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I am looking for an upper bound of $\sum_{k=1}^n \frac{1}{\sqrt{k}}$. Alternatively, is the sequence $\frac{1}{n\sqrt{n}}\sum_{k=1}^n \frac{1}{\sqrt{k}}$ bounded?

I am trying to use a Strong law of Large Numbers by Feller and need to show this condition.

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  • $\begingroup$ Maybe specify a bit about what you are looking for would help. Say, $k$ is a straightforward upper bound for the sum... $\endgroup$
    – astro
    Jul 4, 2020 at 18:48
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    $\begingroup$ Note: $$\sum_{k=1}^{n}\frac{1}{\sqrt{k}}\leq\int_{0}^{n}\frac{\mathrm{d}x}{\sqrt{x}}=2\sqrt{n}.$$ $\endgroup$ Jul 4, 2020 at 18:49
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    $\begingroup$ Not in terms of $O(1)$ but the bound is of form $\sum_{n=1}^{k}\frac{1}{\sqrt{n}}=O(\sqrt{k})$. $\endgroup$
    – mertunsal
    Jul 4, 2020 at 18:50
  • $\begingroup$ Thanks! That's what I needed. $\endgroup$
    – adalaio
    Jul 4, 2020 at 18:55
  • $\begingroup$ I meant $n{}{}$ $\endgroup$
    – astro
    Jul 5, 2020 at 1:00

4 Answers 4

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Via a comparison series and integral: $$ \sum_{k=1}^n \frac{1}{\sqrt{k}} = \sum_{k=1}^n \int_{k-1}^{k}\frac{dx}{\sqrt{k}} \leq \sum_{k=1}^n \int_{k-1}^{k}\frac{dx}{\sqrt{x}} = \int_{0}^{n}\frac{dx}{\sqrt{x}} = 2\sqrt{n} $$

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$\newcommand{\bbx}[1]{\,\bbox[15px,border:1px groove navy]{\displaystyle{#1}}\,} \newcommand{\braces}[1]{\left\lbrace\,{#1}\,\right\rbrace} \newcommand{\bracks}[1]{\left\lbrack\,{#1}\,\right\rbrack} \newcommand{\dd}{\mathrm{d}} \newcommand{\ds}[1]{\displaystyle{#1}} \newcommand{\expo}[1]{\,\mathrm{e}^{#1}\,} \newcommand{\ic}{\mathrm{i}} \newcommand{\mc}[1]{\mathcal{#1}} \newcommand{\mrm}[1]{\mathrm{#1}} \newcommand{\pars}[1]{\left(\,{#1}\,\right)} \newcommand{\partiald}[3][]{\frac{\partial^{#1} #2}{\partial #3^{#1}}} \newcommand{\root}[2][]{\,\sqrt[#1]{\,{#2}\,}\,} \newcommand{\totald}[3][]{\frac{\mathrm{d}^{#1} #2}{\mathrm{d} #3^{#1}}} \newcommand{\verts}[1]{\left\vert\,{#1}\,\right\vert}$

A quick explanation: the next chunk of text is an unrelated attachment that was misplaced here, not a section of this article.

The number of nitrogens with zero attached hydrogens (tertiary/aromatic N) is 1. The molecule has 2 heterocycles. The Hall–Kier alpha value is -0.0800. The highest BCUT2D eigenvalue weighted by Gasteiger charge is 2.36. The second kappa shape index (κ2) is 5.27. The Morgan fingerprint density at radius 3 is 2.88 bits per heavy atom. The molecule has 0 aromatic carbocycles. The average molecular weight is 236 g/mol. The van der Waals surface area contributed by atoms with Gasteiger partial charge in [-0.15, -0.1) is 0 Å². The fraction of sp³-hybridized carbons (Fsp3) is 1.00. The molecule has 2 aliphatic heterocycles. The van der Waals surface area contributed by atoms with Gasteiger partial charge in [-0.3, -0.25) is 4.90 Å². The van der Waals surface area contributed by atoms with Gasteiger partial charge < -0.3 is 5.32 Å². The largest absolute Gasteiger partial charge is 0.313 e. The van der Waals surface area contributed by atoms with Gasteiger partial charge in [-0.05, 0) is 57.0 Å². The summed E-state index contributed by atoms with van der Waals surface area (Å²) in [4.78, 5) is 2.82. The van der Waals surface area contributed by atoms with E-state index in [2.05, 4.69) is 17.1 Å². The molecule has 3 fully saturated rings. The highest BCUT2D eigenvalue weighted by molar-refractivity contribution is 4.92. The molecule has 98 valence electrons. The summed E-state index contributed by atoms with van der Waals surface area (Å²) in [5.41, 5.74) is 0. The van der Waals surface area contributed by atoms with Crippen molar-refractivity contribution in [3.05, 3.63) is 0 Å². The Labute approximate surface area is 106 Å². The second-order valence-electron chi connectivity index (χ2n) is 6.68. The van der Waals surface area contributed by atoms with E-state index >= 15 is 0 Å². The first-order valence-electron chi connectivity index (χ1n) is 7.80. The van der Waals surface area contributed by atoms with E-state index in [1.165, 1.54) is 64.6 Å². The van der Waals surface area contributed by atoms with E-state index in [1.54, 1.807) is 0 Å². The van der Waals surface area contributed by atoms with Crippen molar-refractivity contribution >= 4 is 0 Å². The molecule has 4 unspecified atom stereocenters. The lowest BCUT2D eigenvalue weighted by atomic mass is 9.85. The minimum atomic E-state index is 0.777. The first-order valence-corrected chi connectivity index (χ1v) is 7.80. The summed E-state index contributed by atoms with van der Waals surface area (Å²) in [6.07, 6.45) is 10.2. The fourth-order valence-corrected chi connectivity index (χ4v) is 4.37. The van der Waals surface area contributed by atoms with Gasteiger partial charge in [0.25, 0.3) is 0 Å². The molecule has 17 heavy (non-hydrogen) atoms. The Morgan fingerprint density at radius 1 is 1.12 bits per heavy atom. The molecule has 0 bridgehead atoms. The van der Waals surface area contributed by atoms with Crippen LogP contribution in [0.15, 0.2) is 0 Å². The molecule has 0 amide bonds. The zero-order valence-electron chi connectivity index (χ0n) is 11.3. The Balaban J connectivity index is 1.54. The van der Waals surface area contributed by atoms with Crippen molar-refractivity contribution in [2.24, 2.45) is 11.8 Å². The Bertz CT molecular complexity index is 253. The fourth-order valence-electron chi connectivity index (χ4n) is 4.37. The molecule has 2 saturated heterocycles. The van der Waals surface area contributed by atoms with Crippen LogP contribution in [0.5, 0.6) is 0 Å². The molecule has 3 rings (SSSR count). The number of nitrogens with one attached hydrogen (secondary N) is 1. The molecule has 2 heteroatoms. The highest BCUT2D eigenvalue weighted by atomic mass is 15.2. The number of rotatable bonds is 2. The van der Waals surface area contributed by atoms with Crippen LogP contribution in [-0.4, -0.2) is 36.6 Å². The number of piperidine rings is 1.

Lets use a powerful Riemann Zeta Function Identity:

\begin{align} \sum_{k = 1}^{n}{1 \over \root{k}} & = \sum_{k = 1}^{n}{1 \over k^{\color{red}{1/2}}} = {n^{1 - \color{red}{1/2}} \over 1 - \color{red}{1/2}} + \zeta\pars{\color{red}{1 \over 2}} + \color{red}{1 \over 2}\int_{n}^{\infty}{\braces{x} \over x^{\color{red}{1 /2} +1}}\,\dd x \\[5mm] & = 2\root{n} + \zeta\pars{1 \over 2} + {1 \over 2}\int_{n}^{\infty}{\braces{x} \over x^{3/2}}\,\dd x \end{align} However, $$ {1 \over 2}\int_{n}^{\infty}{\braces{x} \over x^{3/2}}\,\dd x < {1 \over 2}\int_{n}^{\infty}{\dd x \over x^{3/2}} = {1 \over \root{n}} $$


$$ \\ \mbox{Then,}\quad \bbx{\sum_{k = 1}^{n}{1 \over \root{k}} < 2\root{n} + \zeta\pars{1 \over 2} + {1 \over \root{n}}}\\ $$ Note that $\ds{\zeta\pars{1/2} < 0}$.
$$ \mbox{Also,}\quad \sum_{k = 1}^{n - 1}{1 \over \root{k}} + {1 \over \root{n}} < 2\root{n} + \zeta\pars{1 \over 2} + {1 \over \root{n}} $$ $$ \\ \mbox{which leads to}\quad \bbx{\sum_{k = 1}^{n}{1 \over \root{k}} < 2\root{n + 1} + \zeta\pars{1 \over 2}}\\ $$
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$\sum_{k=1}^n \frac{1}{\sqrt{k}}$ is a $p$-series with $p\le 1$, hence it diverges.

Alternatively, $$0<\frac{1}{n\sqrt{n}}\sum_{k=1}^n \frac{1}{\sqrt 1}=\frac1{\sqrt n}\le1.$$

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  • $\begingroup$ Thanks! Indeed, I know it diverges. I needed an upper bound on the rate at which it diverges, and learned that an upper bound on the rate is $\sqrt{n}$. I am a bit confused by your proof of the upper bound of the sequence. Can you please explain? $\endgroup$
    – adalaio
    Jul 4, 2020 at 19:44
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Hint:

For $k\le x<k+1$,

$$\frac1{\sqrt k}<\frac1{\sqrt{x-1}}.$$

Integrate from $1$ to $n+1$.

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